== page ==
JAMES ADLER is a composer who "writes for both chorus and orchestra with uncommon imagination," according to Derrick Henry of the Atlanta Journal-Constitution. Adler’s Memento Mori: An AIDS Requiem, which features the poetry of Quentin Crisp, received its New York premiere at Merkin Concert Hall on April 16, 2000. His web site can be found here.

MICHAEL MUSTO is a native New Yorker and is proud to call himself a gossip columnist. Mr. Musto is best known for his long-running column in the Village Voice, LA DOLCE MUSTO. His entertaining articles on celebrities, events, and New York nightlife can be found in several newspapers and magazines.

SYLVIA MILES was born in 1932 in New York City and grew up in Greenwich Village. Her acting career has encompassed big-budget movies to hip independent comedies, and has earned two Oscar nominations. Her one-woman show, It’s Me, Sylvia, was based on a series of autobiographical articles she wrote. A short list of her movies include: Midnight Cowboy; Farewell, My Lovely; Andy Warhol’s Heat; and Evil Under the Sun.

NED ROREM, composer, won the Pulitzer Prize for his 1976 orchestral suite, Air Music. He has written operas, symphonies, choral works, and over 1,000 songs. He is also the author of fourteen books, with the fifteenth, Lies, about to be published by Counterpoint. He lives in Nantucket and New York City.

RICHARD CONNOLLY is a writer, a producer, and a professor of communication arts. Professor Connolly is an editor of the book What Does It Mean to Be Human? (St. Martin’s Press, ISBN: 0-312-25237-4).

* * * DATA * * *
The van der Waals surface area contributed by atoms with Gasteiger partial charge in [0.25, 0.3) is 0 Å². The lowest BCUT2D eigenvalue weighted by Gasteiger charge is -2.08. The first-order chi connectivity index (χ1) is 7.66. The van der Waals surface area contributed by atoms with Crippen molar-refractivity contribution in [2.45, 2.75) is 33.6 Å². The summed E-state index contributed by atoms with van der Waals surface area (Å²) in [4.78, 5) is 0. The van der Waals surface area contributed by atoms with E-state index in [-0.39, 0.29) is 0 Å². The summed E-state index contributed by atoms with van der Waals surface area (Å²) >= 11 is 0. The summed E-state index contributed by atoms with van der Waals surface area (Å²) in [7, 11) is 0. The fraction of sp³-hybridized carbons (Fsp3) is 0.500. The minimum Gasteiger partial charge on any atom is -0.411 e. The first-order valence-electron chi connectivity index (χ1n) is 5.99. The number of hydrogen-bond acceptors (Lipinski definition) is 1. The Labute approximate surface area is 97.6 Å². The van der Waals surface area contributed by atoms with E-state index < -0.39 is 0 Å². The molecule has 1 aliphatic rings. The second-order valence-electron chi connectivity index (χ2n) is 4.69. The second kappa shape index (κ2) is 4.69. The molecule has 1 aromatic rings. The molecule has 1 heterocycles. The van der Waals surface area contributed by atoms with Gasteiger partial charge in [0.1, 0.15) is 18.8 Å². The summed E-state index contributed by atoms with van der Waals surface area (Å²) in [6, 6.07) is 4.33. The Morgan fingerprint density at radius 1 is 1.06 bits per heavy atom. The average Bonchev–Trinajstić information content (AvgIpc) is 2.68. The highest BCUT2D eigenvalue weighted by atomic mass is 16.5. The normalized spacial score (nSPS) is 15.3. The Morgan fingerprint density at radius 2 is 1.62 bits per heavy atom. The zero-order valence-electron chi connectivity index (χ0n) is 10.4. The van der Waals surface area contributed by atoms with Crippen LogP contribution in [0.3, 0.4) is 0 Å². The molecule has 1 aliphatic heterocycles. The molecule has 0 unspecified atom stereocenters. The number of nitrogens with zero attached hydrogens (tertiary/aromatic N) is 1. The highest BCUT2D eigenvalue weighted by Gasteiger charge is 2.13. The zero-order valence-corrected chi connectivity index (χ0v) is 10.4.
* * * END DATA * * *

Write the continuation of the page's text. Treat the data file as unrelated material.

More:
TOM STEELE was editor at Christopher Street and the New York Native for eighteen years. He was founding editor of TheaterWeek and Opera Monthly. Currently, Mr. Steele covers New York’s arts and entertainment for Fodor's Travel Publications, reviews restaurants for various publications and Web sites, and is finishing a cookbook for people with small kitchens. He lives in the East Village with playwright/filmmaker Raymond Luczak.

JOHN HURT, actor, is famous for his performance as Mr. Crisp in the television movie, The Naked Civil Servant. This poignant portrayal has influenced many lives, both gay and straight, since its release in 1975. Mr. Hurt has made many movies and lives in Ireland.

LARRY ASHMEAD has been a book editor for forty years, more than half that time at HarperCollins. In 1984 he published The Wit and Wisdom of Quentin Crisp, edited by Guy Kettelhack.

STEDMAN MAYS is an agent and founding partner at CLAUSEN, MAYS & TAHAN literary agency. Mr. Mays worked for years with Connie Clausen, Mr. Crisp's dear friend and longtime agent in America. Upon Ms. Clausen's death, Mr. Mays and his partner Mary Tahan took over the agency and the management of Mr. Crisp's theatrical engagements, endorsements, and literary properties.

CHARLES (CHIP) SNELL, as travel assistant and representative of Authors-on-Tour, frequently accompanied Mr. Crisp on his many engagements and appearances throughout the United States. Mr. Snell was with Mr. Crisp on his last trip to England, and was assisted by tour manager Mark Ball. Mr. Snell lives in California.


PANJA JURGENS is an international photographer. Her portraits of Quentin Crisp as the "Angel of Peace" were used for the memorial invitation and appear on this Web site. Quentin Crisp contributed an essay to her book, They Call Themselves Queens (Edition Stemmle ISBN 3-908162-38-6). Ms. Jurgens lives in Zurich, Paris, and New York City.

EMILE WAMSTEKER is also an international photographer whose work has appeared in various newspapers and magazines. Visit his site here!.

JEAN HARVEY is a photographer and artist currently living in London. Ms. Harvey met Quentin Crisp in the late 1960s and, as a photographer and friend, she documented his professional and private life in London during the period of time of the release of The Naked Civil Servant. Ms. Harvey exhibits throughout the United States and Europe, and her work of Mr. Crisp has appeared in various publications and books.

ELLA WILLIAMS is a writer and a photographer living in Kentucky. Her handmade quilts are collected and prized by private collections nationwide.